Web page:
And then, just like that, I'm back within the warm, safe bubbles of the Jacuzzi beside the bar on the top deck, like nothing ever happened. Life on the Wind Spirit, I soon find, is like this. A day later, I'm free-diving for pearl shells in a becalmed lagoon off the island of Rai'tea with Bora Bora on the horizon – keeping the tiny treasures inside for a necklace – the next moment I'm filling my plate at a lunch buffet.

The ease in which I slip between very two different worlds – the pampered one aboard and the wild one just beneath the surface of the ocean – is both intoxicating, and a tad unnerving. But then, that's what appealed to me about this kind of voyage. I'm no fan of large cruise ships: I detest crowds, and line-ups at the lunch buffet, and regimented shore excursions with hundreds of fellow travellers (I cannot follow a guide with a flag).

But I love the convenience and the comfort of accommodation that floats along with me; one without hotel check-ins, and check-outs, and taxi rides to airports with short flights and long waits to reach islands you'll only visit for a day or two (travelling between the islands of French Polynesia can be a costly, complicated exercise). 

But unless you charter your own yacht, you often have no choice but to travel on larger cruise ships. The Wind Spirit, however, manages to evoke the sense of reckless adventure you should have island-hopping between these magnifique Society Islands. The Wind Spirit sleeps a maximum of 148 guests (we have less than 90), and when we leave for excursions, the most on my tender at any time is 10. One day, as I'm snorkelling behind two gigantic manta rays in Bora Bora's world-famous lagoon – dodging barracudas and black-tip reef sharks – I'm doing so with just two other guests.

And could there be another way to really comprehend the beauty of these islands than from the back of a sail boat? On our fourth day at sea we steam into Bora Bora's lagoon at dawn. The sun rises above the island's twin extinct volcanoes, Mt Pahia and Mt Otemanu, while early morning mist drifts across coconut trees and white, sandy beaches. I doubt a traveller could find the kind of peaceful silence that arrives with dawn anywhere but on a boat in a still lagoon in Polynesia; the only noise I hear is the distant call of roosters, and I can just now detect the unmistakable waft of frangipani and Tiare Tahiti. Dawn on the Wind Spirit is my favourite time; as the regular early-risers gather for coffee and tea on the upper deck, swapping tales, or just keeping quiet and watching Polynesia ease itself into another sunny day.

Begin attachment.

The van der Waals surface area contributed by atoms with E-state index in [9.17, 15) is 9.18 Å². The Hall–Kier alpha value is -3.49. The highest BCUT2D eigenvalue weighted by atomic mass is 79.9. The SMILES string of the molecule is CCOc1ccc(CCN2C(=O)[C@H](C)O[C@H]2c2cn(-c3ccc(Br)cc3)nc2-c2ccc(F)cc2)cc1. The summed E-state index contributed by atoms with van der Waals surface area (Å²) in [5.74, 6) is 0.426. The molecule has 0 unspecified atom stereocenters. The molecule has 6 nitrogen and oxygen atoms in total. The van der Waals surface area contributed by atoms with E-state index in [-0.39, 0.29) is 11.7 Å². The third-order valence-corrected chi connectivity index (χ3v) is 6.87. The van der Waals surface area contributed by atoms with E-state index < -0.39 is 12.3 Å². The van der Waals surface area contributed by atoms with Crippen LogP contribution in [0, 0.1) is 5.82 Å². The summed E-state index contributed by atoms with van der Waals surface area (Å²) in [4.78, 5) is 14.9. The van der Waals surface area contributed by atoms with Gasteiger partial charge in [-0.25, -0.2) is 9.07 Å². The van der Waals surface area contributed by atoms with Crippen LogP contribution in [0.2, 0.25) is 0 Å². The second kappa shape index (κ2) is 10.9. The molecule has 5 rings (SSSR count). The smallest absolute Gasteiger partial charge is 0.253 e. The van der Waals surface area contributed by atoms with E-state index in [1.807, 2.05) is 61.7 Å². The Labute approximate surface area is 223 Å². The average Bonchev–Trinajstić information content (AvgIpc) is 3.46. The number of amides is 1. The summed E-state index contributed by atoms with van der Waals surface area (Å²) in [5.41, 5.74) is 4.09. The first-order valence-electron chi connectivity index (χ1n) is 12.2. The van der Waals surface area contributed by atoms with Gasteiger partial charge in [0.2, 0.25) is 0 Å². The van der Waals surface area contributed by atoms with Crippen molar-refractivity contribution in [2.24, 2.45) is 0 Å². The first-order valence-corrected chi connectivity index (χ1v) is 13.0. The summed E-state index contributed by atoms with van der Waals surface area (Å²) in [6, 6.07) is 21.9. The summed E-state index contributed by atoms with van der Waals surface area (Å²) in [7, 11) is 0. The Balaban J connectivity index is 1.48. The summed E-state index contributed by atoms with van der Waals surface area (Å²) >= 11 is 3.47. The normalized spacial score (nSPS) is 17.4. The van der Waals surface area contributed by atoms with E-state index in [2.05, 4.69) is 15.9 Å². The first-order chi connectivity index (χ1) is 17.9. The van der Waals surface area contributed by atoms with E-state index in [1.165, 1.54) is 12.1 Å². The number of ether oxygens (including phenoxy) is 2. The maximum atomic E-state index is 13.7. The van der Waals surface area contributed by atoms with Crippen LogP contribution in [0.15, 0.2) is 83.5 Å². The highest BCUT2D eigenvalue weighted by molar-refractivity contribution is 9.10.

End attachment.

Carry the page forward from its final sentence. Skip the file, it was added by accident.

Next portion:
The sunsets aren't half bad either, mind you, they're when we gather on the upper deck as the crew unfurl gigantic sails as the smoky colours of dusk soften the sharp volcanic lines of these drastically mountainous islands, and we set sail for the next island. The stars at night as we travel across the Pacific seem to move along with us, shooting right across the clear sky; only the Southern Cross seems lodged in place. 

It's by the fifth night of our voyage – as we take tenders to an uninhabited small island in Bora Bora's lagoon for sunset drinks and an outdoor Polynesian banquet under all those stars – that I realise I haven't seen another tourist on this voyage; nor a single boat or hotel. These are all experiences we share with our fellow passengers alone, and by journey's end, there's a kinship among us you just can't have on bigger cruise liners.

An hour or so after we disembark in the South Pacific's biggest city, Papeete, I spot a group of fellow passengers on a street across from me. Touts are asking them to step inside T-shirt shops and cafes as they wait for the snarl of traffic to halt temporarily so they can cross the road. I think back to those precious nights at sea, when French Polynesia was ours to enjoy alone. And I wish we could return to the ship, to go back to our private world where each dawn had us in a new lagoon and each night gave us a star full of skies and a cabin never more than a flight of stairs away.




Air Tahiti Nui offers three weekly one-stop flights from Australia to Papeete. 


Windstar Cruises offer the seven-day Dreams Of Tahiti cruise year-round leaving from Tahiti and taking in the islands of Moorea, Ta'haa, Rai'tea, Bora Bora and Huahine from $4399 per person.

Craig Tansley was a guest of Windstar Cruises and Air Tahiti Nui